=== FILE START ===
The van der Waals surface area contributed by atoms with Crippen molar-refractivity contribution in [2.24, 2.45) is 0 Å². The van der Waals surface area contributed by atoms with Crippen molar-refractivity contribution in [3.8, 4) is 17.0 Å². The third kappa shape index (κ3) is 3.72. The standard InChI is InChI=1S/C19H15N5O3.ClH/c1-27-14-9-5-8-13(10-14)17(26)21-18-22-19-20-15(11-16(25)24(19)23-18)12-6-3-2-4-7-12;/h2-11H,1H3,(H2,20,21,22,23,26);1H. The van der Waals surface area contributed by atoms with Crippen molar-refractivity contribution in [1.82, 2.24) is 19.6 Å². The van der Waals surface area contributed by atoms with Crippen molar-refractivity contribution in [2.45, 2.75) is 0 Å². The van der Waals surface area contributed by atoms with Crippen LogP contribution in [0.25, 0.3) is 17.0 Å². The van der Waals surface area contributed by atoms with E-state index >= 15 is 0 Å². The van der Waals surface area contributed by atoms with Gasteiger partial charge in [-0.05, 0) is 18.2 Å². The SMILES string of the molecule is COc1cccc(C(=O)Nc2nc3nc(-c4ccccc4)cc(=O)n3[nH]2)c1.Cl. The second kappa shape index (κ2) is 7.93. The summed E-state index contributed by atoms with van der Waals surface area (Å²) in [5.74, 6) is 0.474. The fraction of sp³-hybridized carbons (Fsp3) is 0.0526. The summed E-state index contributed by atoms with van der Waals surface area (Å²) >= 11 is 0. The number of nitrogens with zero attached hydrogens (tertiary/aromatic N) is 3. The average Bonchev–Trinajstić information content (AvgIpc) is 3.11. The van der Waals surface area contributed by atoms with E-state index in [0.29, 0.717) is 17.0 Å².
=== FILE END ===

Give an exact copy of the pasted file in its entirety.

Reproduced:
The van der Waals surface area contributed by atoms with Crippen molar-refractivity contribution in [2.24, 2.45) is 0 Å². The van der Waals surface area contributed by atoms with Crippen molar-refractivity contribution in [3.8, 4) is 17.0 Å². The third kappa shape index (κ3) is 3.72. The standard InChI is InChI=1S/C19H15N5O3.ClH/c1-27-14-9-5-8-13(10-14)17(26)21-18-22-19-20-15(11-16(25)24(19)23-18)12-6-3-2-4-7-12;/h2-11H,1H3,(H2,20,21,22,23,26);1H. The van der Waals surface area contributed by atoms with Crippen molar-refractivity contribution in [1.82, 2.24) is 19.6 Å². The van der Waals surface area contributed by atoms with Crippen molar-refractivity contribution in [2.45, 2.75) is 0 Å². The van der Waals surface area contributed by atoms with Crippen LogP contribution in [0.25, 0.3) is 17.0 Å². The van der Waals surface area contributed by atoms with E-state index >= 15 is 0 Å². The van der Waals surface area contributed by atoms with Gasteiger partial charge in [-0.05, 0) is 18.2 Å². The SMILES string of the molecule is COc1cccc(C(=O)Nc2nc3nc(-c4ccccc4)cc(=O)n3[nH]2)c1.Cl. The second kappa shape index (κ2) is 7.93. The summed E-state index contributed by atoms with van der Waals surface area (Å²) in [5.74, 6) is 0.474. The fraction of sp³-hybridized carbons (Fsp3) is 0.0526. The summed E-state index contributed by atoms with van der Waals surface area (Å²) >= 11 is 0. The number of nitrogens with zero attached hydrogens (tertiary/aromatic N) is 3. The average Bonchev–Trinajstić information content (AvgIpc) is 3.11. The van der Waals surface area contributed by atoms with E-state index in [0.29, 0.717) is 17.0 Å².